Posts Tagged ‘ genesis ’

A Series of Announcements; or, Be Excited, Be Very Excited

October 13, 2013 | 34 comments
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A Series of Announcements; or, Be Excited, Be Very Excited

Forgive the personal indulgence. I realized that I had been participating in the online LDS world for 10 years, and I had some things to say of a personal and public nature. Read more »

Everything is a Remix, Genesis Edition: Intro

April 3, 2013 | 5 comments
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Everything is a Remix, Genesis Edition: Intro

In this recent post (which I plan to revisit in the near future) and others, I mentioned the discovery of various ancient Near Eastern texts related to Genesis, such as Enuma Elish. The relationship between these accounts and Genesis has never been definitively settled, though dominant interpretive trends have been clear. At first, German scholars such as Friedrich Delitzsch, driven largely by Protestant bias against the Hebrew Bible and a good bit of anti-Semitism, seized on them as the original sources of Genesis, assuming the relevant bits had been taken more-or-less whole cloth from the Israelites neighbors. This undermined longstanding assumptions of their originality or uniqueness,... Read more »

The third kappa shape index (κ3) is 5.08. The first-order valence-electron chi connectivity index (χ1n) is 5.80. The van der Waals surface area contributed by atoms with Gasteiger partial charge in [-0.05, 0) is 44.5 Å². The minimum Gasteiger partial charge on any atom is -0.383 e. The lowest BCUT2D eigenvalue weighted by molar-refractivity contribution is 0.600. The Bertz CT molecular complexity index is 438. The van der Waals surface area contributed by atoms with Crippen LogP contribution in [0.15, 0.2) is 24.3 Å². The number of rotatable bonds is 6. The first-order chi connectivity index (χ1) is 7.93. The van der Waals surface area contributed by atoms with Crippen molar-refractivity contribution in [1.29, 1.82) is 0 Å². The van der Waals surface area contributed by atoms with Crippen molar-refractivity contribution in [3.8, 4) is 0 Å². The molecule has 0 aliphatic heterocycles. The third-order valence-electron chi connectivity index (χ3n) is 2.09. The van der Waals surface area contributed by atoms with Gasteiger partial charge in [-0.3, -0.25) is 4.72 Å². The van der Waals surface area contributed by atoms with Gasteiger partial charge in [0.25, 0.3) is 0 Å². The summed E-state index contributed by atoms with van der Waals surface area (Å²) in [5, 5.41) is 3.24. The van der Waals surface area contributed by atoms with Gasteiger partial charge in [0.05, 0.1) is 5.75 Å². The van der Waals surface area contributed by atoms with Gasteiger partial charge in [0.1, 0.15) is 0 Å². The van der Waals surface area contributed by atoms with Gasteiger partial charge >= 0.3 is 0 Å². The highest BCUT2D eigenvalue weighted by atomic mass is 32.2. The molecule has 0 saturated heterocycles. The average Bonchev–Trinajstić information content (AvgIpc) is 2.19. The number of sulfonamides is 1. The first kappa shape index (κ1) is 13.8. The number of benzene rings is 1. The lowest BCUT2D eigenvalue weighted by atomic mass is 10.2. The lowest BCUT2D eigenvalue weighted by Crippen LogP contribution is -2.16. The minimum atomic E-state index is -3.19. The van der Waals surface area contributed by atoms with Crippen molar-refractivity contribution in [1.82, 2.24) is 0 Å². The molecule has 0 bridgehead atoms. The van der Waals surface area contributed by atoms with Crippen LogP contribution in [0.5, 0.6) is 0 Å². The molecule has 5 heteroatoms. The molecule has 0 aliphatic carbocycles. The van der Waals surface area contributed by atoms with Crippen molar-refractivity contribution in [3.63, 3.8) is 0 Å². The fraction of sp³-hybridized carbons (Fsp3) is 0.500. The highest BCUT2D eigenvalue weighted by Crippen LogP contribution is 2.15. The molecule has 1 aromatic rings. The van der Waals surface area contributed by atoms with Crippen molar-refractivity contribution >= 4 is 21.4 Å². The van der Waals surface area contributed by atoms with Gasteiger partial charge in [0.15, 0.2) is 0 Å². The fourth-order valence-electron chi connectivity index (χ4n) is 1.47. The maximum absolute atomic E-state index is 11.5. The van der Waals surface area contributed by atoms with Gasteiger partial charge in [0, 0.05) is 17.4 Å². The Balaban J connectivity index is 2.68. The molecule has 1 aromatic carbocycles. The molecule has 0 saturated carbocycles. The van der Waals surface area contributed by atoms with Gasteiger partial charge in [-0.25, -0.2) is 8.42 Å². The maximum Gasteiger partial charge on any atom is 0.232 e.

Study Genesis and the Gospels through Akira Kurosawa’s Rashomon, this weekend only (updated)

March 23, 2013 | 9 comments
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Study Genesis and the Gospels through Akira Kurosawa’s Rashomon, this weekend only (updated)